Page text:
Breathing is one of the most important aspects of life – in fact, without breathing, we cannot live. This is a commonly known fact.
Breathing is vital for allowing the body to receive oxygen, which all cells depend on to survive. Additionally, breathing also allows the body to get rid of waste products, including carbon dioxide, that is collected in the lungs.
You never concentrate on breathing, so we do not always consider how we breathe. Essentially, we can breathe air through either the nose or the mouth, both leading the air toward the lungs.
Normally, a person would use both their mouth and their nose to breathe in and out. The nose, however, is the main pathway that we use for breathing.
At times, however, when sinus or allergies strike, as well as the common cold, the nose may become congested and blocked – this makes breathing through the mouth essential. When the nose opens up again, we return to breathing through the nose.
In some people, however, breathing occurs primarily through the mouth. While this may not seem harmful at first, there are complications in both children and adults that may develop with mouth breathing.
In this post, we’ll explore how you can recognize the symptoms of mouth breathing, look at why it is vital to utilize your nose for breathing and consider some easy steps that will help you train your body to use your nose instead of your mouth for breathing.
How to Know If You're a Mouth Breather
The first step to addressing mouth breathing is recognizing the symptoms. Since breathing becomes such an automated activity of the body, we often do not recognize the fact that we may be breathing through the wrong airway.
Mouth breathing is relatively common at night, especially, and can produce a number of symptoms in both children and adults.
In adults, symptoms of mouth breathing may include snoring at night, frequently experiencing dry mouth symptoms, halitosis, hoarseness of the voice, and waking up in an irritable mood.
You may also start to develop dark circles underneath your eyes and experience chronic fatigue. Some people also experience brain fog when they breathe through their mouth.
Children may experience irritability, enlarged tonsils, dry or cracked lips, daytime sleepiness and they may find it difficult to concentrate while at school.
Mouth breathing in children may also cause the child to experience a reduced growth rate and even cause them to cry frequently at night.
This review paper also explains that long-term mouth breathing can cause facial development problems, such as skeletal Class II facial profiles and skeletal Class III facial profiles.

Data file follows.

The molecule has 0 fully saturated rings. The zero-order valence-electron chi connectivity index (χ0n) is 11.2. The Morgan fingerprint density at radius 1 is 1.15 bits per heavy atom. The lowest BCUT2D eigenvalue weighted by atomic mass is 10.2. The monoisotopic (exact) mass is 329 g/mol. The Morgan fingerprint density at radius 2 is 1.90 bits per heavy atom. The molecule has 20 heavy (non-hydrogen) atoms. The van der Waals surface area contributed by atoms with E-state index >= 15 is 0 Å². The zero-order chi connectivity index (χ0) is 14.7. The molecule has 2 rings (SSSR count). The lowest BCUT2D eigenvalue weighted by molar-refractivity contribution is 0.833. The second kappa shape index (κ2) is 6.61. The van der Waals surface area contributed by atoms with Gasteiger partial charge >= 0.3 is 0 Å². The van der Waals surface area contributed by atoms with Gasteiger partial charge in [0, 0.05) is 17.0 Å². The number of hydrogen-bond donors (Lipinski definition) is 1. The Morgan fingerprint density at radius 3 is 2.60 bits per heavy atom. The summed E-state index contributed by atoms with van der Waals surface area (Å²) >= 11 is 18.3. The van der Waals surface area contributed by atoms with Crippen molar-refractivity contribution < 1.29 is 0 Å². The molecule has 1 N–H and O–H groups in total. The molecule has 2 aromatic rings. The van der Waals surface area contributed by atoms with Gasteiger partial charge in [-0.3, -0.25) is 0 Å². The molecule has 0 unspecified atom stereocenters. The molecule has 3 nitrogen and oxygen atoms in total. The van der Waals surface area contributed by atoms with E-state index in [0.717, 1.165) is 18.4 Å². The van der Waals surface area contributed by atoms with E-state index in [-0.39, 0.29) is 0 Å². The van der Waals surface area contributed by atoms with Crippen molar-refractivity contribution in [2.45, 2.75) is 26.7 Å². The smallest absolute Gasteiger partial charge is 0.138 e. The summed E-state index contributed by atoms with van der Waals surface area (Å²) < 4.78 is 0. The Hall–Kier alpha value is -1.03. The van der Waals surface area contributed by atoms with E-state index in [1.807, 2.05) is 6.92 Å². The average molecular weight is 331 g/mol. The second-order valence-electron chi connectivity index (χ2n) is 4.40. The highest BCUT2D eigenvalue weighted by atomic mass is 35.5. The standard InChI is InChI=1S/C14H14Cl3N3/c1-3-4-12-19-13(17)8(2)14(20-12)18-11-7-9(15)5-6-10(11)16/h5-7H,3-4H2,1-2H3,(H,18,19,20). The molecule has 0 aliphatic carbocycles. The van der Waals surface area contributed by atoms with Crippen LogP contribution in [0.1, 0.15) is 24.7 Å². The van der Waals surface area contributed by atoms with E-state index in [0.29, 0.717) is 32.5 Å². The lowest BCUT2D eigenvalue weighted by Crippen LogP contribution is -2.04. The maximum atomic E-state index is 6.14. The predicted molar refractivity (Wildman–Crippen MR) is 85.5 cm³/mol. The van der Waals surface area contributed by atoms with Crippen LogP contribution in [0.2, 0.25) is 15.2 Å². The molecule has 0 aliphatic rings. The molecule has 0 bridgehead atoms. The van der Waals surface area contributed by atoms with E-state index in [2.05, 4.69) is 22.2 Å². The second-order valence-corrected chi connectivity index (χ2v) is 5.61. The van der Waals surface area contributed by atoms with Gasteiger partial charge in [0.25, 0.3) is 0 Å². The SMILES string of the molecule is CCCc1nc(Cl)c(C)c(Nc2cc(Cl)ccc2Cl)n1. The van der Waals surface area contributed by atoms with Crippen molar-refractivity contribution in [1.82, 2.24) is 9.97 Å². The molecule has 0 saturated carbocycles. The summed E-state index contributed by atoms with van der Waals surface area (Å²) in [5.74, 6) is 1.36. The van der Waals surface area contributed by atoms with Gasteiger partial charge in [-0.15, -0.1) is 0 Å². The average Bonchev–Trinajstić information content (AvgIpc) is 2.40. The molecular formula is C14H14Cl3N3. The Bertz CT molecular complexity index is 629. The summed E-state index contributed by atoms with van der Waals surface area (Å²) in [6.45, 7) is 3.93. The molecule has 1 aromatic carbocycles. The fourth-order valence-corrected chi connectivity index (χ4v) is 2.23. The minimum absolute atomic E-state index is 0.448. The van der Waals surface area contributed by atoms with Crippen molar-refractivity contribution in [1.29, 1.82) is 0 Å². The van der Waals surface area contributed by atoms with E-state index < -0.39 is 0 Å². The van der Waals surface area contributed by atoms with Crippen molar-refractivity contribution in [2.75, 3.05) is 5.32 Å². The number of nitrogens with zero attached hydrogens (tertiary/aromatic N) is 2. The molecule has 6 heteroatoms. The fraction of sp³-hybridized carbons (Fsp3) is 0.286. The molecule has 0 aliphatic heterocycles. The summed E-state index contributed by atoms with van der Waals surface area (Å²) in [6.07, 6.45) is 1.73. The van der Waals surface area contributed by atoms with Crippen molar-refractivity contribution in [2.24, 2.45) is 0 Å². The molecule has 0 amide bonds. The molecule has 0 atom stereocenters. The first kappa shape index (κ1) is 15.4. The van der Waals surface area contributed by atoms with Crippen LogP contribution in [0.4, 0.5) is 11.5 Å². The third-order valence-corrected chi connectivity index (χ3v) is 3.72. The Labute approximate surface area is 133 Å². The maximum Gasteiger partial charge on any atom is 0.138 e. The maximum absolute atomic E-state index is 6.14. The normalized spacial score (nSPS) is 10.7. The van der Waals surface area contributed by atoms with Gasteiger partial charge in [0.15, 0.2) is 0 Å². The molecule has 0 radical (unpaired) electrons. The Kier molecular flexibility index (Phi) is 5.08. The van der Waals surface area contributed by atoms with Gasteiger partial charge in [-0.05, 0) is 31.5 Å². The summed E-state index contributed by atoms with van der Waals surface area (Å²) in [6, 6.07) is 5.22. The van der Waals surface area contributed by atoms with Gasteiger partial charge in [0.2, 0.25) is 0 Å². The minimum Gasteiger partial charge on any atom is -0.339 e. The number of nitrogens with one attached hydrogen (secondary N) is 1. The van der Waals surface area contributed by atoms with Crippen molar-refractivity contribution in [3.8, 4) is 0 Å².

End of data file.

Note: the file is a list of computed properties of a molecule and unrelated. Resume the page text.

What causes mouth breathing?
In the majority of cases where a person continuously breathes through their mouth instead of their nose, an obstruction in their nose is to blame.
When the body is unable to obtain its required oxygen supply through the nose, then the body will automatically resort to the mouth for getting the oxygen it needs to survive.
A blocked nasal airway is often caused by a sinus infection, a cold or by allergies, but other problems can also cause the nasal airway to become blocked. Such issues may include enlarged tonsils or adenoids, a deviated septum, and the growth of polyps in the nose.
Additionally, the shape of a person's nose or their jaw may also have an impact on their risk of experiencing nasal congestion.
Individuals with obstructive sleep apnea are also prone to breathing through their mouth instead of their nose, especially during sleep.
It should be noted that after the nasal congestion has been resolved, some people may continue to breathe through their mouth instead of their nose as mouth breathing has become a habit for them.
Apart from nasal congestions, anxiety, stress and similar symptoms can also make a person prone to breathing through their mouth instead of relying on their nose for breathing.
Why is it important that you breathe through your nose?
It is important that individuals who frequently find themselves breathing through their mouth to realize why it is essential for them to adopt habits of breathing through their nose.
The nose is the primary airway that helps the lungs receive oxygen for many important reasons.
Firstly, nitric oxide is produced inside of the nose. Nitric oxide is an essential gassy substance that is carried to the lungs with the air that is breathed in – the nitric oxide helps to improve the absorption of oxygen by the lungs, leading to more oxygen being distributed throughout the body.
In addition to assisting with the absorption, the nitric oxide is also an important substance for the vasodilation of blood vessels – this helps oxygen-rich blood to be transported to all parts of the body more easily.In addition to providing an improvement in the absorption of oxygen in the body, the nitric oxide produced in the nose also contains agents that make the substance antibacterial, antiparasitic, antiviral and antifungal.